3 new poems by Maxine Rose Munro : Dear Mr HJW Gilman, Containing Eden, Sjusamillabakka

Dear Mr HJW Gilman
(After Mrs Mounter at the Breakfast Table)

I have been handed the task 
of turning my response to your painting 
Mrs Mounter at the Breakfast Table 
into poetry. 

And, you see, this is not easy. 
I have always been one to interact with the thing 
not the story, and while this seems to be 
like looking at the glass instead of out the window, 
it is the gift I was given and I employ it as best I can. 

So first I want to ask you - 
how does this make you feel? 
Pleased, I would suspect. After all, artists crave 
validation via an audience - an addictive feedback loop, 
as any whacked-out junkie will tell you, right before 
they lift your wallet for the next hit. 

Next, I fear I must say your clever technique 
of 'sound and solid pigment' reeks of Photoshop 
Superpunch, something you won't understand. 
Yet it inserts itself between myself and the painting 

And that I viewed it online (again, you won't 
understand) thus rendering mute much of your work. 
You should be horrified. The strokes, the size, 
the light that strikes just right - ting! These are all 
important parts of the thing I was denied. 
How do you feel? 

And Mr HJW Gilman, I think I must 
let you know, I don't care much about Mrs Mounter. 
But then, neither did you. She's a tool, 
a bridge, a springboard that you used 
to move your vision into ours. 

(Do you like all those image-heavy words? 
It's how we poets do what you do with paint) 

Just like I am using you. 

As for my response 
to Mrs Mounter at the Breakfast Table,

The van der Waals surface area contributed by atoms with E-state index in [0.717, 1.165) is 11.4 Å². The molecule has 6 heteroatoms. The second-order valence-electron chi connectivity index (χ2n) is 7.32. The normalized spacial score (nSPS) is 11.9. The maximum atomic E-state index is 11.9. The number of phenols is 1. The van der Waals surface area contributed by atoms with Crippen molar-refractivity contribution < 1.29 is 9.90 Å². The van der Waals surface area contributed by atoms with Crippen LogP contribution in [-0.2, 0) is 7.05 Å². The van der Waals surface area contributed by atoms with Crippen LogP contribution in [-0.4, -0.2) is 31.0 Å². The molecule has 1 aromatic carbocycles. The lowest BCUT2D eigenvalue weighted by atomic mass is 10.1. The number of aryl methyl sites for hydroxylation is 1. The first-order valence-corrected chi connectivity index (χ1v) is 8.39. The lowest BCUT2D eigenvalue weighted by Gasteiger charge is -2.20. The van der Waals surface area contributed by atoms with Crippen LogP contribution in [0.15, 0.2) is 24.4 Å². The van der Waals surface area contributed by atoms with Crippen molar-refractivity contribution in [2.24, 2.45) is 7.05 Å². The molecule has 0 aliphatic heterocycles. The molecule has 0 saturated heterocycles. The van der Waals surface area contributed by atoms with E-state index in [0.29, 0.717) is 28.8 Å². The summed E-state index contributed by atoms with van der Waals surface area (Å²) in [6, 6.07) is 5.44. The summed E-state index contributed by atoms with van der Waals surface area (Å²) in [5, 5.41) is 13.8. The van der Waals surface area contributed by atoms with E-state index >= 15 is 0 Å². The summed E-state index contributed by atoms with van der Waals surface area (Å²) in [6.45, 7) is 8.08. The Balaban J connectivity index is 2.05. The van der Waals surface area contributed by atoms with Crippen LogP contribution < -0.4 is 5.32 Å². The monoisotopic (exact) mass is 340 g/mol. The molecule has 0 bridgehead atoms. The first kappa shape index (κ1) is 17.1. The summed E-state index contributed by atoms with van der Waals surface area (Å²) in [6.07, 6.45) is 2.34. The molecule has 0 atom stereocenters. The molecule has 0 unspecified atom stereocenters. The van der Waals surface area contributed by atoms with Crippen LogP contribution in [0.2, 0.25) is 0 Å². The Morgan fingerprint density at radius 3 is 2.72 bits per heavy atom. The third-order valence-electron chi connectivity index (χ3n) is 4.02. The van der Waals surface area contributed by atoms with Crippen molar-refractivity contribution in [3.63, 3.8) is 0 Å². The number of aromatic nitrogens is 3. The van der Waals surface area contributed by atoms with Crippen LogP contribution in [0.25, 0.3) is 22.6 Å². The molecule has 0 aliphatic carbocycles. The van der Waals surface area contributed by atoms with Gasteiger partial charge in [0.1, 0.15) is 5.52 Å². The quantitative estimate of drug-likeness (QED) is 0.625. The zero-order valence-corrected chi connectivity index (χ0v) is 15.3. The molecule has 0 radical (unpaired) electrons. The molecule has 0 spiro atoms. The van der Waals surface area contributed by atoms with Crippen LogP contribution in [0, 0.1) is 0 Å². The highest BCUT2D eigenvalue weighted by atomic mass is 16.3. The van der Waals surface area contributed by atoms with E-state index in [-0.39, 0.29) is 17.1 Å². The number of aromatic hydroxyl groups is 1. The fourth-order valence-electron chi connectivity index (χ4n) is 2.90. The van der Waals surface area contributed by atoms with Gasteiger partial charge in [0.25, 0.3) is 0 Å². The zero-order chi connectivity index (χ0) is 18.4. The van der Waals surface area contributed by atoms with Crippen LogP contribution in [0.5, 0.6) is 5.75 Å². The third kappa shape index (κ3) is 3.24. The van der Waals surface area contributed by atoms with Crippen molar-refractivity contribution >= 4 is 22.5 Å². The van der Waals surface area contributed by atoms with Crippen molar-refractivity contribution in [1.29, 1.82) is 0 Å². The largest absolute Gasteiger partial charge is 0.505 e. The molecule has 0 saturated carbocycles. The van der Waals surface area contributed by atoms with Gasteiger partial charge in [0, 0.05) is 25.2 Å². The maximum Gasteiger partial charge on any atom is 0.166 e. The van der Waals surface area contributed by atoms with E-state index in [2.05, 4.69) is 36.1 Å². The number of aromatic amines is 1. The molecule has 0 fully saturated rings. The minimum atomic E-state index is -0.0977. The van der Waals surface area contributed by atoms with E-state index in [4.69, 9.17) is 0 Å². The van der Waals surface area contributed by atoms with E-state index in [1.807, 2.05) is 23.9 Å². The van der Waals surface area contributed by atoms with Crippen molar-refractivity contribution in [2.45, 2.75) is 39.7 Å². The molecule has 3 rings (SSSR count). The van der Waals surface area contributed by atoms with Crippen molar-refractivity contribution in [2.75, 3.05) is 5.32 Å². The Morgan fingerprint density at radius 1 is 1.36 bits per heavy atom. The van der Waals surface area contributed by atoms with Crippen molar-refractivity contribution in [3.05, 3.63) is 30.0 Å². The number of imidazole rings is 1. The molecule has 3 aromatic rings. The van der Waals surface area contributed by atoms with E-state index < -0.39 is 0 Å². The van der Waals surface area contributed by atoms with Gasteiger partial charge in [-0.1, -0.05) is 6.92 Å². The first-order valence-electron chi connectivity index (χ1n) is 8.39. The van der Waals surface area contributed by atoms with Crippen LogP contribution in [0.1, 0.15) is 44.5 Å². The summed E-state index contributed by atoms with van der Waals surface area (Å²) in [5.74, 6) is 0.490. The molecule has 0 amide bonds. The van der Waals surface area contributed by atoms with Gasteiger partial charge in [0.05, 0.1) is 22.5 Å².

it makes me.... sad?

Containing Eden

A drystone dyke holds the garden taut 
lest the winds blow it out to sea. Little grows 
easy here – daffodils, lupins, roses.

Things that do are worked over and over 
into flowerbeds, rock gardens, tyre planters
painted white. A crub is kept for kale. 

Weeds are removed to bare brown earth, 
treasured in this land of bogs, ditches, peat. 
And sand, for always the sea threatens. 

It is a simple colour palette, bound
to a patch of order. All gardens here 
are a variation on this, with no wonder 

for lifetimes rived hand-over-fist from nature 
that fights back leaves its mark. Each garden 
says here I am, I’m still here. By the door 

a sheepdog is cürious and 

                                            in ditches and bogs 

                        weeds grow and 
                                                            a onkerry 
                                                                        o halliget colour 

Dyke – wall
Crub – circular drystone enclosure for growing cabbages (kale)
Rived – torn
Cürious – anxious (not as in English curious)
Onkerry – a disturbance, a riot (lit: a carry on)
Halliget – wild, unrestrained 


This voice is between the shore
and the ebb, though the body that houses it 
paces streets hedged by trees and parked cars, 
and the lips that cast it forth pay their dues 
to polite society.
Sjusamillabakka, where liquid words shoal, 
swell, crest edges; ending, beginning,
ending, beginning.
This voice sounds like any other 
round about here, unless some
residual ripples carry through.
Perhaps you can't hear it.
Or feel the storm surge
as the mother wave
builds up behind
this voice.

Sjusamillabakka – between the shore and the ebb 
(Shetland Tabu, language of fishermen)

Mother wave – wave that seeks land, bringing fishermen safely home. 
(Known as the Moder-dy in Shetland)

Maxine Rose Munro is a Shetlander adrift on the outskirts of Glasgow. After spending the first eighteen years of her life exclusively on the islands, without even a small break for the holidays, the culture shock experienced on eventually seeing the wider world rocked her to the core, and is still rocking now. However, as the end result appears to be poetry, she’s fairly ok with this. Her poetry has been widely published both in print and online, exhibited at Stanza Poetry Festival, shortlisted for the SMHAFF Awards, and nominated for both the Pushcart Prize and Best of the Net. She runs First Steps in Poetry feedback programme, which offers beginner poets free feedback and support. www.maxinerosemunro.com

By davidlonan1

David writes poetry, short stories, and writings that'll make you think or laugh, provoking you to examine images in your mind. To submit poetry, photography, art, please send to feversofthemind@gmail.com. Twitter: @davidLOnan1 + @feversof Facebook: DavidLONan1

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